So here we are today with the U.S. government reassuring us, “Twelve o’clock and all is well!” with its new M.B.O. solution under George W. Bush, a graduate of M.B.A. boot camp and thus an even greater proponent of M.B.O. than Clinton. But all is not well…the Wild Westesque $62 trillion Credit Default Swap Market is still entirely unregulated…the mythical “lender of last resort” U.S. government remains heavily dependent upon foreign investors who will someday sneer at the world’s largest single country economy by deeming it unworthy of credit. In the meantime, America plugs up the holes of a huge dam with the toothpaste of more credit, akin to supplying drugs to a drug addict suffering severe withdrawals. When will it all implode? I wrote in an earlier post that the Mayan catastrophic year of 2012 may mark the year America declares bankruptcy. I sure hope I was wrong. Until then because of the overnight explosion of the Federal deficit, I see little chance of Obama, whom I presume to be a shoe-in to win the Presidential election, to succeed in overhauling healthcare or any of his ambitious plans of change for the betterment of the American people.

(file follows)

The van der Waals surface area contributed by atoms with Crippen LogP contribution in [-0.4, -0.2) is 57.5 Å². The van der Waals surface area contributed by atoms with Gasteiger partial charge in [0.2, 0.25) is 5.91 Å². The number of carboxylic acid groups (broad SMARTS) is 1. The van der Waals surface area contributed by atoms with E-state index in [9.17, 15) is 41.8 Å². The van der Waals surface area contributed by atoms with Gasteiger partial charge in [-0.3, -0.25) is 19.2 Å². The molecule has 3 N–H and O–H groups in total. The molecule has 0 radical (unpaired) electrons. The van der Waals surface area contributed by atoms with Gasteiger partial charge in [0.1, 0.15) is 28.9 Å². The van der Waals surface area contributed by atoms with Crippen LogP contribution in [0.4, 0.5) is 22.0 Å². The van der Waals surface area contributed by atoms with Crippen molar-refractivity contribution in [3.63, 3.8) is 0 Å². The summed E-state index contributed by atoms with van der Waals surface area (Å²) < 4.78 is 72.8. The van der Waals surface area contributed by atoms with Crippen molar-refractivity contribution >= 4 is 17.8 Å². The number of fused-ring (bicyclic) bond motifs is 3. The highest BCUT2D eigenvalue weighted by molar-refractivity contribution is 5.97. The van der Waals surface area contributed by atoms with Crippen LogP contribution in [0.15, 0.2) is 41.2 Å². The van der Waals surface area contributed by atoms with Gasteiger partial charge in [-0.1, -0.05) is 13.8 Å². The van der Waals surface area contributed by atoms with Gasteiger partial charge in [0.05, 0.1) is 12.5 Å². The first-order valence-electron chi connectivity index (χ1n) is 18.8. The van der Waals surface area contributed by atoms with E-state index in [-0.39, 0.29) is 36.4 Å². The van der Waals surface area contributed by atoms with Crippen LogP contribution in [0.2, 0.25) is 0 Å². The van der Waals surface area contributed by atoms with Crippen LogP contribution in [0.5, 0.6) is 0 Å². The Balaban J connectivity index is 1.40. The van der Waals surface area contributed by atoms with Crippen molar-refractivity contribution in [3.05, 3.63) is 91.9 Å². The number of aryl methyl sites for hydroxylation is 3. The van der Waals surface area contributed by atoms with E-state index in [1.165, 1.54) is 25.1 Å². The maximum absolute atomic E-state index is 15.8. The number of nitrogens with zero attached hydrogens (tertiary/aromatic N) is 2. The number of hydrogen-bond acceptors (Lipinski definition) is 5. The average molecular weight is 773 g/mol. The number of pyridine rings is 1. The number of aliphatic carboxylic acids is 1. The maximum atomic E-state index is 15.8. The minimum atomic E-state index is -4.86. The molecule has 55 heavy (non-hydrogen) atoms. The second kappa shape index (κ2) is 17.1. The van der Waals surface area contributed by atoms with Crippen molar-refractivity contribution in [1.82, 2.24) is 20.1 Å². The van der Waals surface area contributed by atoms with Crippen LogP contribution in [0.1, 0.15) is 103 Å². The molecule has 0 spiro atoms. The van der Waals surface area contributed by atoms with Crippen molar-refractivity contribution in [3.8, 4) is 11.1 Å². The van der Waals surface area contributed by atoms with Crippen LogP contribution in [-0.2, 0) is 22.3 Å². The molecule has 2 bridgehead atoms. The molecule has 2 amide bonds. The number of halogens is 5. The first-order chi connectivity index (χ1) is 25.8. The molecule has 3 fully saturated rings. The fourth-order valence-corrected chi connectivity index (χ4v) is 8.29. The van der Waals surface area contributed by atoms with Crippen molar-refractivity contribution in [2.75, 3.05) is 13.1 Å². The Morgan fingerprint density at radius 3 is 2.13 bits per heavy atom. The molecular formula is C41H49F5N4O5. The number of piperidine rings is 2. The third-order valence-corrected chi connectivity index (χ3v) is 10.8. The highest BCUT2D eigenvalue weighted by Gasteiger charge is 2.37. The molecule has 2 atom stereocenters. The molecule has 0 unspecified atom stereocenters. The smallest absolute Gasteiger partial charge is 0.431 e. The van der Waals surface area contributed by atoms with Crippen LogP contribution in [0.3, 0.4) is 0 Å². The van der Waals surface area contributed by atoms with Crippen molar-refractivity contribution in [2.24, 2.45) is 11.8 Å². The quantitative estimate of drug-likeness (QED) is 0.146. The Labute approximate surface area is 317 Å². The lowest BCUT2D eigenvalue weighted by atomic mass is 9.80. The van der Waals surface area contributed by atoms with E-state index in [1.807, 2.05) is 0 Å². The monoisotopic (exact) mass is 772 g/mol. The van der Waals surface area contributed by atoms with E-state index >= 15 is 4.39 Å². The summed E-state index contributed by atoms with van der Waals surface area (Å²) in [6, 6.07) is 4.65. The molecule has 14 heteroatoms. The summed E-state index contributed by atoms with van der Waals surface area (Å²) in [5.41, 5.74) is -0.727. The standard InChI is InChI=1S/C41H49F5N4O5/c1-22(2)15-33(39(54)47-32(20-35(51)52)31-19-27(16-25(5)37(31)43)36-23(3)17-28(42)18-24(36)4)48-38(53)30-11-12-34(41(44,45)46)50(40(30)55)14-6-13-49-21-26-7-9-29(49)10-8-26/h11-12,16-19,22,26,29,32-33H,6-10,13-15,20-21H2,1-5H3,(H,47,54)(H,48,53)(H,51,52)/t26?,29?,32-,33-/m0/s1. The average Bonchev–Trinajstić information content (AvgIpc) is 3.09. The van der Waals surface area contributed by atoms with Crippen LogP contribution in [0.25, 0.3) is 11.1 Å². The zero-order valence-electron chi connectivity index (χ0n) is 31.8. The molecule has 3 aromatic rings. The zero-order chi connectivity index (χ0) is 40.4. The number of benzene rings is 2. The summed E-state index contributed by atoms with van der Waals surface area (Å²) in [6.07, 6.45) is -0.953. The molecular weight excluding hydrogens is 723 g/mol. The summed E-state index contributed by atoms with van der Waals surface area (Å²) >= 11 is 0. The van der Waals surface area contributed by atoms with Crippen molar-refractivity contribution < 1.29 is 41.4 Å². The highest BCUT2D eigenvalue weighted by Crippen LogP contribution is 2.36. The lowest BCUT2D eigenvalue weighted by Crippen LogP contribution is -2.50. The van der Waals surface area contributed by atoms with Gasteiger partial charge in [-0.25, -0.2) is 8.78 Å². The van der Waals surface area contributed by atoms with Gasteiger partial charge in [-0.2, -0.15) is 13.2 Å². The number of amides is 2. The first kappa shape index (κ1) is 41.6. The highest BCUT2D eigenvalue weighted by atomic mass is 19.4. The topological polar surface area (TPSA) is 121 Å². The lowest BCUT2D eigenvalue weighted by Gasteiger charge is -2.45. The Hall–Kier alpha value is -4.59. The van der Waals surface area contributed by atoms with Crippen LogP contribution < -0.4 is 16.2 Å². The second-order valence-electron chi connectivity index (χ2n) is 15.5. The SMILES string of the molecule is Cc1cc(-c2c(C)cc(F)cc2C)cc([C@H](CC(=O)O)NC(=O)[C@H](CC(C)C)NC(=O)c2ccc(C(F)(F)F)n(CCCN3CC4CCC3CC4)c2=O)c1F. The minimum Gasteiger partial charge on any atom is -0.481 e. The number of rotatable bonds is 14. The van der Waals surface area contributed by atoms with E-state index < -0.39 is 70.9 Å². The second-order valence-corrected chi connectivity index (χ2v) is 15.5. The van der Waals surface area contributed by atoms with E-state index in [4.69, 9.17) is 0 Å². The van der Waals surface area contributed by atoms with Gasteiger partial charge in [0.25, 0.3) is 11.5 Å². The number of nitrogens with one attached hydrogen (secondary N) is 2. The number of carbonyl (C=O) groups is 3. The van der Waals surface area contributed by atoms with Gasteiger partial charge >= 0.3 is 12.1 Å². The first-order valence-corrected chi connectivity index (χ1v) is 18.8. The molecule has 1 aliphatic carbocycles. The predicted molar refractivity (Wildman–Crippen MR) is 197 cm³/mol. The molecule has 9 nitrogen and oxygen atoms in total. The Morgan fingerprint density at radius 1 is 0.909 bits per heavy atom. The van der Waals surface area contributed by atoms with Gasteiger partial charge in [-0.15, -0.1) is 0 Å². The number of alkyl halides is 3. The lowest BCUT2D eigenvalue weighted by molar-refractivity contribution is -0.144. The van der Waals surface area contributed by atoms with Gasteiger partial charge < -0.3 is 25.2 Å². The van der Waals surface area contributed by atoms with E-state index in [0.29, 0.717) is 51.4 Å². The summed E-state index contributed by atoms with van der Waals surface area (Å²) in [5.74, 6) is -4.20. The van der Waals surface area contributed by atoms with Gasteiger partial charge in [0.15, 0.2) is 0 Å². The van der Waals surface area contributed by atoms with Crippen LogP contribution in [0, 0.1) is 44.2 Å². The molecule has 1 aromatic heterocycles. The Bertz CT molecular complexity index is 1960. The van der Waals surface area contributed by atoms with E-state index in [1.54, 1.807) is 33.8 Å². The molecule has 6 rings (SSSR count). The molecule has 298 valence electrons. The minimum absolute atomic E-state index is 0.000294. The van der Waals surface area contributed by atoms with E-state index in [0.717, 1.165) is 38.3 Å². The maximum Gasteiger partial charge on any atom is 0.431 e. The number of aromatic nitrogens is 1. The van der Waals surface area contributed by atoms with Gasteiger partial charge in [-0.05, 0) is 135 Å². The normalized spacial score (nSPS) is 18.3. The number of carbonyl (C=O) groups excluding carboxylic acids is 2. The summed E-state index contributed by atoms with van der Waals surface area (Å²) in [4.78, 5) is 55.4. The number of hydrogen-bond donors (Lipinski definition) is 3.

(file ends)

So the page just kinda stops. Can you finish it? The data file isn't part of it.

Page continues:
(Forward to 12 seconds to hear this apt Gregory Isaacs tune: “Thief a Man”.)

Letter to U.S. Senators regarding Paulson’s bailout plan

September 25, 2008
  • First, Hank Paulson denied there was a huge, financial problem.
  • Then he said it was contained.
  • Now he says we need to act very quickly or suffer enormous consequences.
  • This so-called financial expert is dead wrong again, this time with a plan to benefit careless bankers at the cost of $700 billion to cash-strapped taxpayers.
  • Please do not approve the Paulson bailout plan! We cannot afford it without printing too much money. For a brief history on the dire consequences of printing too much money look at Zimbabwe of today or Germany in the 1920’s.
  • Paulson’s medicine is worse than the disease. Please take time to deliberate on this matter affecting generations of Americans and consider alternative plans, such as following the successful Swedish model explained here.
Sincerely,